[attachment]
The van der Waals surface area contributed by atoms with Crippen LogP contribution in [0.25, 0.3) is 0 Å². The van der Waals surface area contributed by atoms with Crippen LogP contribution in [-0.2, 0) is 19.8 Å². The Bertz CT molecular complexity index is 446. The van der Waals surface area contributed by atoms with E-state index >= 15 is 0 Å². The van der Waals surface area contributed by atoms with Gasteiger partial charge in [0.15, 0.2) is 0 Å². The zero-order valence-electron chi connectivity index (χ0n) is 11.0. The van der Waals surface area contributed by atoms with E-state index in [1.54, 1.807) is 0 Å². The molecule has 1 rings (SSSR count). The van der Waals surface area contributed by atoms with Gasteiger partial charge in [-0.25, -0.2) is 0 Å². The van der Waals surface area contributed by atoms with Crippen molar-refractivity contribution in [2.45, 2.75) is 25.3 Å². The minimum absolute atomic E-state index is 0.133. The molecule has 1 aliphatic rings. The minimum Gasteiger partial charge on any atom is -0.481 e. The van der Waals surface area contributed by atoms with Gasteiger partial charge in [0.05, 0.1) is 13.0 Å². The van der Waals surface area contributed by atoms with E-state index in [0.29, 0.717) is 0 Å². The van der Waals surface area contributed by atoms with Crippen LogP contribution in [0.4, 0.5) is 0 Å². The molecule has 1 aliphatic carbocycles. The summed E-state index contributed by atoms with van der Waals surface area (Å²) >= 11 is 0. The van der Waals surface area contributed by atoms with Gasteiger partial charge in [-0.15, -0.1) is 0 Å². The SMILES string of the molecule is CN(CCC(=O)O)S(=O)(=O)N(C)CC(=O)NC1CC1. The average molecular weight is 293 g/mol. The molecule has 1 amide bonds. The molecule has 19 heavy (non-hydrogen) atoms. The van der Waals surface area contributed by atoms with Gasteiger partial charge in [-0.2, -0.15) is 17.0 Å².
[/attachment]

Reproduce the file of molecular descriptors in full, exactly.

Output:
The van der Waals surface area contributed by atoms with Crippen LogP contribution in [0.25, 0.3) is 0 Å². The van der Waals surface area contributed by atoms with Crippen LogP contribution in [-0.2, 0) is 19.8 Å². The Bertz CT molecular complexity index is 446. The van der Waals surface area contributed by atoms with E-state index >= 15 is 0 Å². The van der Waals surface area contributed by atoms with Gasteiger partial charge in [0.15, 0.2) is 0 Å². The zero-order valence-electron chi connectivity index (χ0n) is 11.0. The van der Waals surface area contributed by atoms with E-state index in [1.54, 1.807) is 0 Å². The molecule has 1 rings (SSSR count). The van der Waals surface area contributed by atoms with Gasteiger partial charge in [-0.25, -0.2) is 0 Å². The van der Waals surface area contributed by atoms with Crippen molar-refractivity contribution in [2.45, 2.75) is 25.3 Å². The minimum absolute atomic E-state index is 0.133. The molecule has 1 aliphatic rings. The minimum Gasteiger partial charge on any atom is -0.481 e. The van der Waals surface area contributed by atoms with Gasteiger partial charge in [0.05, 0.1) is 13.0 Å². The van der Waals surface area contributed by atoms with E-state index in [0.29, 0.717) is 0 Å². The van der Waals surface area contributed by atoms with Crippen LogP contribution in [0.4, 0.5) is 0 Å². The molecule has 1 aliphatic carbocycles. The summed E-state index contributed by atoms with van der Waals surface area (Å²) >= 11 is 0. The van der Waals surface area contributed by atoms with Gasteiger partial charge in [-0.15, -0.1) is 0 Å². The SMILES string of the molecule is CN(CCC(=O)O)S(=O)(=O)N(C)CC(=O)NC1CC1. The average molecular weight is 293 g/mol. The molecule has 1 amide bonds. The molecule has 19 heavy (non-hydrogen) atoms. The van der Waals surface area contributed by atoms with Gasteiger partial charge in [-0.2, -0.15) is 17.0 Å².